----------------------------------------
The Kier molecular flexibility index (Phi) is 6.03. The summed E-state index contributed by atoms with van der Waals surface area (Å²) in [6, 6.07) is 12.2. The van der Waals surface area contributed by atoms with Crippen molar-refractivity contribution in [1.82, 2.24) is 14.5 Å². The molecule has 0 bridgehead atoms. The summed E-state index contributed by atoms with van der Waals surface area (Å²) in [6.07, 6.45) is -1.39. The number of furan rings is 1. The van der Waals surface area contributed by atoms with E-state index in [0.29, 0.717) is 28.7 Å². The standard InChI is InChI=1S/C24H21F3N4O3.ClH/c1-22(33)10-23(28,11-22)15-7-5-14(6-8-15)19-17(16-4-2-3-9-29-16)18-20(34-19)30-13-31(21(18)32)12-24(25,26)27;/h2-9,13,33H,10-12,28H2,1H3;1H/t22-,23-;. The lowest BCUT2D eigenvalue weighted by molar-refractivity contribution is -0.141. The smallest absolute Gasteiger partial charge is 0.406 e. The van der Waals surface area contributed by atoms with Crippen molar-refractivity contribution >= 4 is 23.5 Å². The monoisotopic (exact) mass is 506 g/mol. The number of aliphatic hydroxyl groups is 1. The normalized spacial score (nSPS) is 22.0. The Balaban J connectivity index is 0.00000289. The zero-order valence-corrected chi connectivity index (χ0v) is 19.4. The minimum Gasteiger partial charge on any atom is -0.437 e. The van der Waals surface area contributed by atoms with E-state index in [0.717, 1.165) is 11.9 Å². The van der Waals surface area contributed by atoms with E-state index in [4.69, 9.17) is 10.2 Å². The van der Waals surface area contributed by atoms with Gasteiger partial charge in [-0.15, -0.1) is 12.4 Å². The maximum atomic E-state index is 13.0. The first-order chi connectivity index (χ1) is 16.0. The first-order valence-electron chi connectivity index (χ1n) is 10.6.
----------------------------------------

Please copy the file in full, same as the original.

The Kier molecular flexibility index (Phi) is 6.03. The summed E-state index contributed by atoms with van der Waals surface area (Å²) in [6, 6.07) is 12.2. The van der Waals surface area contributed by atoms with Crippen molar-refractivity contribution in [1.82, 2.24) is 14.5 Å². The molecule has 0 bridgehead atoms. The summed E-state index contributed by atoms with van der Waals surface area (Å²) in [6.07, 6.45) is -1.39. The number of furan rings is 1. The van der Waals surface area contributed by atoms with E-state index in [0.29, 0.717) is 28.7 Å². The standard InChI is InChI=1S/C24H21F3N4O3.ClH/c1-22(33)10-23(28,11-22)15-7-5-14(6-8-15)19-17(16-4-2-3-9-29-16)18-20(34-19)30-13-31(21(18)32)12-24(25,26)27;/h2-9,13,33H,10-12,28H2,1H3;1H/t22-,23-;. The lowest BCUT2D eigenvalue weighted by molar-refractivity contribution is -0.141. The smallest absolute Gasteiger partial charge is 0.406 e. The van der Waals surface area contributed by atoms with Crippen molar-refractivity contribution >= 4 is 23.5 Å². The monoisotopic (exact) mass is 506 g/mol. The number of aliphatic hydroxyl groups is 1. The normalized spacial score (nSPS) is 22.0. The Balaban J connectivity index is 0.00000289. The zero-order valence-corrected chi connectivity index (χ0v) is 19.4. The minimum Gasteiger partial charge on any atom is -0.437 e. The van der Waals surface area contributed by atoms with E-state index in [0.717, 1.165) is 11.9 Å². The van der Waals surface area contributed by atoms with E-state index in [4.69, 9.17) is 10.2 Å². The van der Waals surface area contributed by atoms with Gasteiger partial charge in [-0.15, -0.1) is 12.4 Å². The maximum atomic E-state index is 13.0. The first-order chi connectivity index (χ1) is 16.0. The first-order valence-electron chi connectivity index (χ1n) is 10.6.